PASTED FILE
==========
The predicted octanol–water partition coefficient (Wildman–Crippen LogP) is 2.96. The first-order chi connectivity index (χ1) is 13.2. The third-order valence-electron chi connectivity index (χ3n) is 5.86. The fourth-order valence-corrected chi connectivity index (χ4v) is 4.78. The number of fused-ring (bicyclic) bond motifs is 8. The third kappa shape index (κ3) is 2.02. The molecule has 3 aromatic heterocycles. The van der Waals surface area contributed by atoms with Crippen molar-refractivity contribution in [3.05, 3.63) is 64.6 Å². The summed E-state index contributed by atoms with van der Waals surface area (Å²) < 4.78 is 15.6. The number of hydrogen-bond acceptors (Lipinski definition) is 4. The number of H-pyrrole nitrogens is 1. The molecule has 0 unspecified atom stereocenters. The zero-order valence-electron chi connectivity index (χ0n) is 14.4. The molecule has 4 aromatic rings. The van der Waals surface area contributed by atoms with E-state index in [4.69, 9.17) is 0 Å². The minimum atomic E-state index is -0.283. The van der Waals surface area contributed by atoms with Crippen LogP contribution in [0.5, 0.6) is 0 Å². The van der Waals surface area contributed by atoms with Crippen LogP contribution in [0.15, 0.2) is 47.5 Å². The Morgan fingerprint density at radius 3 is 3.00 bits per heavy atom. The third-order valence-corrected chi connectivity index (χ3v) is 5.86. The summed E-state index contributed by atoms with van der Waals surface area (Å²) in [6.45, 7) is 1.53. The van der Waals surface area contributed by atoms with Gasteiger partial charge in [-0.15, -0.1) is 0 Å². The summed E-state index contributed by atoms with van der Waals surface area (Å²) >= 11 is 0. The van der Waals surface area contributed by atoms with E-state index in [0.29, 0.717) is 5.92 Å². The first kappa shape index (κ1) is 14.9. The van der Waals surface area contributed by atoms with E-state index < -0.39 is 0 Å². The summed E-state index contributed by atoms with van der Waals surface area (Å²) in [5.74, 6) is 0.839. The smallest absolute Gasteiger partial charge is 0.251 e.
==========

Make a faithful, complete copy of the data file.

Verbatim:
The predicted octanol–water partition coefficient (Wildman–Crippen LogP) is 2.96. The first-order chi connectivity index (χ1) is 13.2. The third-order valence-electron chi connectivity index (χ3n) is 5.86. The fourth-order valence-corrected chi connectivity index (χ4v) is 4.78. The number of fused-ring (bicyclic) bond motifs is 8. The third kappa shape index (κ3) is 2.02. The molecule has 3 aromatic heterocycles. The van der Waals surface area contributed by atoms with Crippen molar-refractivity contribution in [3.05, 3.63) is 64.6 Å². The summed E-state index contributed by atoms with van der Waals surface area (Å²) < 4.78 is 15.6. The number of hydrogen-bond acceptors (Lipinski definition) is 4. The number of H-pyrrole nitrogens is 1. The molecule has 0 unspecified atom stereocenters. The zero-order valence-electron chi connectivity index (χ0n) is 14.4. The molecule has 4 aromatic rings. The van der Waals surface area contributed by atoms with E-state index in [4.69, 9.17) is 0 Å². The minimum atomic E-state index is -0.283. The van der Waals surface area contributed by atoms with Crippen LogP contribution in [0.5, 0.6) is 0 Å². The van der Waals surface area contributed by atoms with Crippen LogP contribution in [0.15, 0.2) is 47.5 Å². The Morgan fingerprint density at radius 3 is 3.00 bits per heavy atom. The third-order valence-corrected chi connectivity index (χ3v) is 5.86. The summed E-state index contributed by atoms with van der Waals surface area (Å²) in [6.45, 7) is 1.53. The van der Waals surface area contributed by atoms with Gasteiger partial charge in [-0.15, -0.1) is 0 Å². The summed E-state index contributed by atoms with van der Waals surface area (Å²) >= 11 is 0. The van der Waals surface area contributed by atoms with E-state index in [0.29, 0.717) is 5.92 Å². The first kappa shape index (κ1) is 14.9. The van der Waals surface area contributed by atoms with E-state index < -0.39 is 0 Å². The summed E-state index contributed by atoms with van der Waals surface area (Å²) in [5.74, 6) is 0.839. The smallest absolute Gasteiger partial charge is 0.251 e.